Got Wi-Fi Leeches? Use It to Your Advantage

Got Wi-Fi Leeches? Use It to Your Advantage
Got Wi-Fi Leeches? Use It to Your Advantage 

By Peter P. Roosen
Tatsuya Nakagawa
December 27, 2006

Road-weary traveling sales professionals are among the growing number of 
Wi-Fi leeches, attaching to open wireless networks often without the 
owner's knowledge or permission in order to access the Internet. The 
practice has evolved from latching onto a cafe's free wireless service 
from a car in the parking lot, to drive-thru circling in hotel and motel 
parking lots. A free no-fuss way to check e-mails, confirm travel plans, 
obtain business information from the net and otherwise communicate 
efficiently is the desired result. Great for the leech, but what does it 
do for the host? It depends on how the host responds.

Wirelsss Internet service is generally a nuisance to establish with 
significant costs involved is setting up and maintaining wireless 
routers, especially for a larger hotel or motel where multiple broadcast 
points are needed. There are special staff training issues and the need 
to have someone available who can troubleshoot problems as they 
occurfrequently in most installations.

However, having Internet services available is no longer simply optional 
for most operators since many modern travelers are finding Internet 
services more important than having a telephone or television in the 
room. Some will base their decision of where to stay on the availability 
of quality Internet service, stating they require such service as a 
condition of booking into a room. The incremental cost associated with 
bandwidth lost to leeching is small or negligable in most cases.

Most places that offer Internet service present one or more of the three 
common types of barriers to prevent unwanted "leeching" by people not 
booked in as hotel guests, or buying something from one of the cafes or 
other retail businesses that provide Internet access. The three common 
barrier types are:

1. Requiring users to pay for the service.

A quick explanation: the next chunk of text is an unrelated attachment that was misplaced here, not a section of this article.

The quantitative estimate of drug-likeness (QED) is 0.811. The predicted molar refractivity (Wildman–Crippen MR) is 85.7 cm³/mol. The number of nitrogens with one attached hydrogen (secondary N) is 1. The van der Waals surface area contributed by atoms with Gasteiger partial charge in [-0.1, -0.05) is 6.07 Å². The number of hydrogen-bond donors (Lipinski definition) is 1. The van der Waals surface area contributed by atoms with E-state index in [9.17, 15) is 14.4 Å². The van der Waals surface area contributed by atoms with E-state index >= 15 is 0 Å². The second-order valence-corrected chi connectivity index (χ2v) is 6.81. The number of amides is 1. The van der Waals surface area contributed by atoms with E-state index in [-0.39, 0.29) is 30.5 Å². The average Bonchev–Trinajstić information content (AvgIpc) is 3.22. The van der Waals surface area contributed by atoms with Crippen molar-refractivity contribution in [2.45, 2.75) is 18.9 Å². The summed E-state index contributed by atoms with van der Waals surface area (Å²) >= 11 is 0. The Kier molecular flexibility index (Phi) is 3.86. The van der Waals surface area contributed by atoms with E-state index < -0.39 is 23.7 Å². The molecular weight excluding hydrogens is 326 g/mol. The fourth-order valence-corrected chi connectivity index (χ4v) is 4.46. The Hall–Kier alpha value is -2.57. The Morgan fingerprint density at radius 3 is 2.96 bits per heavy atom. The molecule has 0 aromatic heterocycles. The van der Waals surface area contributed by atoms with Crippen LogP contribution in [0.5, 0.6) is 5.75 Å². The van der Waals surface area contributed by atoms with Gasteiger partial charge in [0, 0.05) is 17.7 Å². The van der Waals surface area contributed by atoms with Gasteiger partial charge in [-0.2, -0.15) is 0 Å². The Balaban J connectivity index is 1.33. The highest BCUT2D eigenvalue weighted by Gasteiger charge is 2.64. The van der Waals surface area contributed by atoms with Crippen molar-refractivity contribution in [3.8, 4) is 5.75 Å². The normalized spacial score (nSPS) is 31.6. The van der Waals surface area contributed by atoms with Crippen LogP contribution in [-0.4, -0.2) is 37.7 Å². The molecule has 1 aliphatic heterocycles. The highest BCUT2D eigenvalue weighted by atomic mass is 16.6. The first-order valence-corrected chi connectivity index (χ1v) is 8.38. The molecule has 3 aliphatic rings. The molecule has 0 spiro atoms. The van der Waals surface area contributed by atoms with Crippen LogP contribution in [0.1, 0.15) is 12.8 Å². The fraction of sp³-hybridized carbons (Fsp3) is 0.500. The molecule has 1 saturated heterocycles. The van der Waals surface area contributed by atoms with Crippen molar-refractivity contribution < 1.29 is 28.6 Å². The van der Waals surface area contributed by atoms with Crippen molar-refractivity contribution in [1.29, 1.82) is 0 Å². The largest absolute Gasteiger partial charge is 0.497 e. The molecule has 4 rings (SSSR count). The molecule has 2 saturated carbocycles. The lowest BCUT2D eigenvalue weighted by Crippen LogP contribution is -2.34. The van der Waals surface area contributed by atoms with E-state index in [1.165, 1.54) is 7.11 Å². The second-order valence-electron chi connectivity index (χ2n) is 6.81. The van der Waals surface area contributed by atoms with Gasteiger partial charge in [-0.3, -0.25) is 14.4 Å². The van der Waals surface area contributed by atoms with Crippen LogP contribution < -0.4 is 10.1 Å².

2. Putting in a login and password system and asking users to obtain 
   access from the proprietor.

3. Soliciting user information prior to granting access.

These barriers tend to discourage the most common types of leeching and 
in the cases where the systems are regional or national by chain, after 
a while, the people who would otherwise be leeching tend to avoid these 
businesses altogether.

There are some businesses that have taken an entirely different 
approach. In a few cases, Internet access is granted without any 
restrictions or fuss and users can simply attach themselves quickly and 
easily with no cost and go about their business as they see fit. A 
notable example is the Best Western hotel chain, presently the largest 
in the world, which has many of its properties established with no-cost 
and no-fuss Internet access. This reduces the administrative burden of 
having to help each user gain access every time they book into one of 
the hotels. Travelers in need of Internet access begin to look for these 
Best Western signs along the roadways and identify them not only with 
the hotel brand but as a place to normally obtain hassle- and cost-free 
Internet access.

Naturally, if someone is seeking Internet access in the early part of 
the day while driving along the roadways, they are not likely looking 
for a room and by pulling into the empty parking lot alongside the 
building are easily identified as Wi-Fi leeches by proprietors. 
Proprietors often have different views on the subject, with some being 
openly hostile to non-paying guests obtaining free access at their 
expense. Most proprietors ignore these unexpected visitors with some at 
the opposite end of the spectrum offering a free coffee and otherwise 
welcoming these travelersa more enlightened approach from a marketing 

Experienced travelers are often creatures of habit who are looking for